Or maybe just the heroes we started with all along – after all, for as long as we’ve been redefining heroes, we’ve been reminding ourselves why we seek them to begin with. In even the most outlandish superhero story arc, there is usually a pivotal moment that elegantly and trickily underscores all that we know about heroism. I call it a baby-in-the-backseat moment, though you might know it as a baby-in-a-burning-house or baby-in-a-river moment. Usually, despite the chaos and insanity of a hero’s problem, a baby ends up in danger – and the audience waits expectantly for the rescue. It’s a distillation of how heroism still boils down not to the crowd but to the individual. It’s about the hero taking a break from his supposed heroic duties to stay in line with the values that made him a hero. He goes the extra mile and the glory comes back to him. At the end of the day, that’s what we hunger for – not the guy that saves the world and closes the portal just because, but the guy that saves a life and changes its course (the super part comes in when he efficiently does that for a ton of people at once). The best hero is the one that does both.

There’s one more Captain that deserves to part of a discussion about heroes. Captain Chesley Burnett “Sully” Sullenberger, a low-key pilot, is an unlikely candidate for “Enduring Icon of Heroism,” but his flawless water landing of US Airways Flight 1549 has vaulted him into a Hall of Fame that the public is meticulous about maintaining. What’s unusual in some ways about Captain Sully is that he didn’t perform some unheard-of, never-before-seen maneuver – Captain Sully did exactly what he was supposed to. What was remarkable about Flight 1549 and its miraculous descent onto the Hudson is that Captain Sully performed, under excruciating pressure, a standard albeit rarely used landing. Captain Sully, in that brief, enduring and glorious moment, used every last ounce of what he had been given. That may not be, to distort the words of another surprisingly human (musculature and vocal cords aside) fan favorite, the kind of hero we think we deserve, but he’s one of a kind that we need.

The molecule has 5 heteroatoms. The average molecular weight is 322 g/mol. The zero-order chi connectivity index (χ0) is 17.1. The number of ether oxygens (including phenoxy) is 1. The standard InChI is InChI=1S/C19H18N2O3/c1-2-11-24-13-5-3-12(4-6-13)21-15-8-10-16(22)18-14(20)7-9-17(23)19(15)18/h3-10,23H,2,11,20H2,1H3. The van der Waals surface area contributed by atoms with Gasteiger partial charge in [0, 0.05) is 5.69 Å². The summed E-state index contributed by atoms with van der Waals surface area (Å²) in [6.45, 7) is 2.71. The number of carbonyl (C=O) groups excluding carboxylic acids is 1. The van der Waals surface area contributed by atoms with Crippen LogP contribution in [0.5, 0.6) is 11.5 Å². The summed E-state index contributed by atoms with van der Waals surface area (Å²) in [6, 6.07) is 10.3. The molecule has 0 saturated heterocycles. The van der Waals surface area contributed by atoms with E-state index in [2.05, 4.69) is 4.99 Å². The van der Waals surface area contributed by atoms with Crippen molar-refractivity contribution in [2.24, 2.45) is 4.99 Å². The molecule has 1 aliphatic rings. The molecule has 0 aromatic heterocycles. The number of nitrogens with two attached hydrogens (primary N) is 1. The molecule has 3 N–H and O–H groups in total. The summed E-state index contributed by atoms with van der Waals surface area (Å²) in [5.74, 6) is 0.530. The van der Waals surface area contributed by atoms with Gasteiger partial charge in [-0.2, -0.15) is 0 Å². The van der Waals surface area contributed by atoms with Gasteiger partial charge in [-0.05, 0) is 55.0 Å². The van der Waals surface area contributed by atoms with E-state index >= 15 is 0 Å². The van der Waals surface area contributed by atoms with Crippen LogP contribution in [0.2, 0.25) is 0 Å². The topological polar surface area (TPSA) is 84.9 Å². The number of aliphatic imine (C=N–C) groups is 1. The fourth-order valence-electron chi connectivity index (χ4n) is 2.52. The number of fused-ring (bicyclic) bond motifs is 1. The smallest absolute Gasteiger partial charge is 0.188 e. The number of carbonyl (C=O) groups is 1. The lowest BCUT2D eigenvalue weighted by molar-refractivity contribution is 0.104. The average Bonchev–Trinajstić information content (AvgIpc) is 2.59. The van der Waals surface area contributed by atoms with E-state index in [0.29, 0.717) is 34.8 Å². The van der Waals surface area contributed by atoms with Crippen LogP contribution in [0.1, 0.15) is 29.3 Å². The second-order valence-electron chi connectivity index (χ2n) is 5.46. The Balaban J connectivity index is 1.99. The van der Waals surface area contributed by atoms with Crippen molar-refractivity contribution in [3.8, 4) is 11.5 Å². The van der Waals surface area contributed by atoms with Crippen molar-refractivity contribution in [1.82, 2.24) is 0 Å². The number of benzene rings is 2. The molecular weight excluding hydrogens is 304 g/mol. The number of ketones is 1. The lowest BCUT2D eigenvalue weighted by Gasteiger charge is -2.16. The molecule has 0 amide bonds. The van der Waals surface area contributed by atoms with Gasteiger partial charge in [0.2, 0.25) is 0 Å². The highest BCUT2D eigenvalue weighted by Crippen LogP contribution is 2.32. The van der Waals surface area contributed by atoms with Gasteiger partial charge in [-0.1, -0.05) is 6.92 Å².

I dissect all this hero-talk because, for starters, my shot at insect-based capers is skewing towards the low side at the moment – and more importantly, I need to know what I look for when I seek out my heroes. I’m tired, frankly, of fixating on these out-of-reach superheroes that amplify everything I can’t relate to. What sticks, when the credits roll, is the mighty fragility of our real heroes. When we find our heroes comatose, banished or nailed to a cross, we know we’ve discovered something attainably unattainable. That outside source is the transformation I’ve been seeking, and it can empower even the wimpiest kid on the block to save a life and change its course. In the absence of that, at least we don’t have to worry about saving the world.

  • Guest

    Another awesome article, Sam. You continue to deliver. :)